November 18, 2005

What is dengue fever? What is dengue hemorrhagic fever?

Dengue fever is a flu-like viral disease spread by the bite of an infected mosquito. Dengue hemorrhagic fever is a severe, often fatal, complication of dengue fever.

What is the infectious agent that causes dengue? {{more}}

Dengue and dengue hemorrhagic fever are caused by any of four serotypes of dengue family of viruses. Infection with one virus does not protect a person against infection with another. Therefore, each person can contract dengue fever four times in a lifetime.

How is dengue spread?

Dengue is spread by the bite of an Aedes mosquito. The mosquito transmits the disease by biting an infected person and then biting someone else.

Where is dengue found?

The mosquitoes that transmit dengue live among humans and breed in discarded tyres, flower pots, old oil drums, and water storage containers close to human dwellings. Unlike the mosquitoes that cause malaria, dengue mosquitoes bite during the day.

What are the signs and symptoms of dengue?

Dengue fever usually starts suddenly with a high fever, rash, severe headache, pain behind the eyes, and muscle and joint pain. The severity of the joint pain has given dengue the name “break bone fever.” Nausea, vomiting, and loss of appetite are common. A rash usually appears 3 to 4 days after the start of the fever. The illness can last up to 10 days, but complete recovery can take as long as a month. Older children and adults are usually sicker than young children.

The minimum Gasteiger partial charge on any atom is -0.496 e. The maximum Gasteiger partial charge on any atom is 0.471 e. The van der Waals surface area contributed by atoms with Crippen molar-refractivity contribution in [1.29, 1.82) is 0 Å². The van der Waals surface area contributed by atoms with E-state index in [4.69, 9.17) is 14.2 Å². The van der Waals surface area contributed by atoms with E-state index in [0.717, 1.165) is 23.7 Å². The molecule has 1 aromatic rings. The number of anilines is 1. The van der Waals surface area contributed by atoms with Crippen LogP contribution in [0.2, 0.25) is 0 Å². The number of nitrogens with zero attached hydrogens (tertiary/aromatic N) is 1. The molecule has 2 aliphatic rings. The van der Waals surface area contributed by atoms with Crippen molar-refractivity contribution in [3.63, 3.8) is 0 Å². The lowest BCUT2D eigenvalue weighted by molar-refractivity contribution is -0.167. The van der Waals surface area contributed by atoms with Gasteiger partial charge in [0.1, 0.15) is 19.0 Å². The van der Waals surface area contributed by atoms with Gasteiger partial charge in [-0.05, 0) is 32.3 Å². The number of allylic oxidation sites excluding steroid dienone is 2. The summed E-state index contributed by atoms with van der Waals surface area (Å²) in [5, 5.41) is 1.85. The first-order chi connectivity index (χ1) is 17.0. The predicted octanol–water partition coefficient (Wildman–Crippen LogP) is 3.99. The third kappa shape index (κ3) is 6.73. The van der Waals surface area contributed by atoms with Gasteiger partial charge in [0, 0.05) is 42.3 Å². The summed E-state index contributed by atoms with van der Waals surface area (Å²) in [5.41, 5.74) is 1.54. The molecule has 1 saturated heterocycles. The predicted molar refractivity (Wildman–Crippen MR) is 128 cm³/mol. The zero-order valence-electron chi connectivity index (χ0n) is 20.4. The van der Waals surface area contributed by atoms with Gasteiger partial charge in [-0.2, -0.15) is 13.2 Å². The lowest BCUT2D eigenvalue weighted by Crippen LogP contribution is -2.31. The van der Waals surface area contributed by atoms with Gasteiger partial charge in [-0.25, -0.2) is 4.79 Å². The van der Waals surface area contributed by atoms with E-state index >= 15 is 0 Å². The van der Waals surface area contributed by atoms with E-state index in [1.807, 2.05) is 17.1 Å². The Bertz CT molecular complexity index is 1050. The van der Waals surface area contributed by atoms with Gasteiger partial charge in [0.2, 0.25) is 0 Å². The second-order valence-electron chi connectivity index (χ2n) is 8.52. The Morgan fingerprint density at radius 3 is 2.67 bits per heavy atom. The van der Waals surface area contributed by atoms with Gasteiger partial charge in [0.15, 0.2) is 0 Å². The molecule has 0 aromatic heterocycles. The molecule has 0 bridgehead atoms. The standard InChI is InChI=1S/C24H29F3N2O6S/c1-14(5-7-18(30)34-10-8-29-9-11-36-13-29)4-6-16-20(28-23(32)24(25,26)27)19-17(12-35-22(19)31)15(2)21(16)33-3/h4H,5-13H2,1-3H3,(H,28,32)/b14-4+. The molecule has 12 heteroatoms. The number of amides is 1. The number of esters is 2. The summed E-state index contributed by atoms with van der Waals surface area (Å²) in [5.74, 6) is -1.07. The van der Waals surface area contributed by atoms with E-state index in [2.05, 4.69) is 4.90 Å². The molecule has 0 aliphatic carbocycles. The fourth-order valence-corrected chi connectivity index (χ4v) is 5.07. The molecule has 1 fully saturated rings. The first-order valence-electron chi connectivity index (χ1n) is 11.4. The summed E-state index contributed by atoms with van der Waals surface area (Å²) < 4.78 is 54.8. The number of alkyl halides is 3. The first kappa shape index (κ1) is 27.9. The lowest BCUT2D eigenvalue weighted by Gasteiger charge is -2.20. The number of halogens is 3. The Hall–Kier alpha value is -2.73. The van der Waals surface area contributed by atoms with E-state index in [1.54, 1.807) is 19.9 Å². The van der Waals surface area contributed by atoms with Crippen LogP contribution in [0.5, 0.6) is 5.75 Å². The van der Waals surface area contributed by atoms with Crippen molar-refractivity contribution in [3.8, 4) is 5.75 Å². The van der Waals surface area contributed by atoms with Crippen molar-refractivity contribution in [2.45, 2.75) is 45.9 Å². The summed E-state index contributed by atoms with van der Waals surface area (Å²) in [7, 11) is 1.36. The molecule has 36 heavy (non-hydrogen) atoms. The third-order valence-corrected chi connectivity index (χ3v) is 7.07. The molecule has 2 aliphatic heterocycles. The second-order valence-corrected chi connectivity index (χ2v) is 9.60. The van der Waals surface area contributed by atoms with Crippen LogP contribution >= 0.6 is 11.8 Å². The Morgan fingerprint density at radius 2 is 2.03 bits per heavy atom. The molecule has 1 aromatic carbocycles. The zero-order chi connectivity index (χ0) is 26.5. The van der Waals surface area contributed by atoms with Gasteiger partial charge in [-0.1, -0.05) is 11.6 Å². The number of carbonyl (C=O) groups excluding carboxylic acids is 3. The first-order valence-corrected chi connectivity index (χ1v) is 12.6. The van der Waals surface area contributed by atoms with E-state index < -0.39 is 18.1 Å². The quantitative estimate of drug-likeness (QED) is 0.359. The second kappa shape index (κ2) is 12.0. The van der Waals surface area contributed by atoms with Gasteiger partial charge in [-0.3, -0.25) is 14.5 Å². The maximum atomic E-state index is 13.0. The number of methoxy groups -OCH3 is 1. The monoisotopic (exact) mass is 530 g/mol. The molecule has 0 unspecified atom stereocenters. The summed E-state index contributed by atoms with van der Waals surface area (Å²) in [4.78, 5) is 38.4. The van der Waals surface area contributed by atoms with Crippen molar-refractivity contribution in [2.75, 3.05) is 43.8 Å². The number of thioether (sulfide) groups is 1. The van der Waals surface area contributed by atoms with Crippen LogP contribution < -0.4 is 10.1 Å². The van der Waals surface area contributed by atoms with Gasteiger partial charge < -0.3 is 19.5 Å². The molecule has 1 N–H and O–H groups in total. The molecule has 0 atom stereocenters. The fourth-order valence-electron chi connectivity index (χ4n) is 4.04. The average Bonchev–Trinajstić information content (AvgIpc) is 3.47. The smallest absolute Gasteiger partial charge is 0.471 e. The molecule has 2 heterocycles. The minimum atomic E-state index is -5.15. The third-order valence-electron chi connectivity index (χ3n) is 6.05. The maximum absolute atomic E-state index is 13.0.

What is the treatment for dengue and dengue hemorrhagic fever?

There is no specific treatment for dengue, neither is there a vaccine to prevent it. Persons with dengue fever should rest and drink plenty of fluids. They should be kept away from mosquitoes for the protection of others. Dengue hemorrhagic fever is treated by replacing lost fluids. Some patients need transfusions to control bleeding.

What are the factors that support the spread of Dengue in our societies?

• Rapid growth of cities in tropical countries has led to overcrowding, urban decay, and substandard sanitation, allowing more mosquitoes to live closer to more people.

• The increase in non-biodegradable plastic packaging and discarded tyres is creating new breeding sites for mosquitoes.

• The widespread misuse of flower pots, water vases and buckets to root plants.

• Improper storage of rain water.

• Next week: How can dengue be prevented?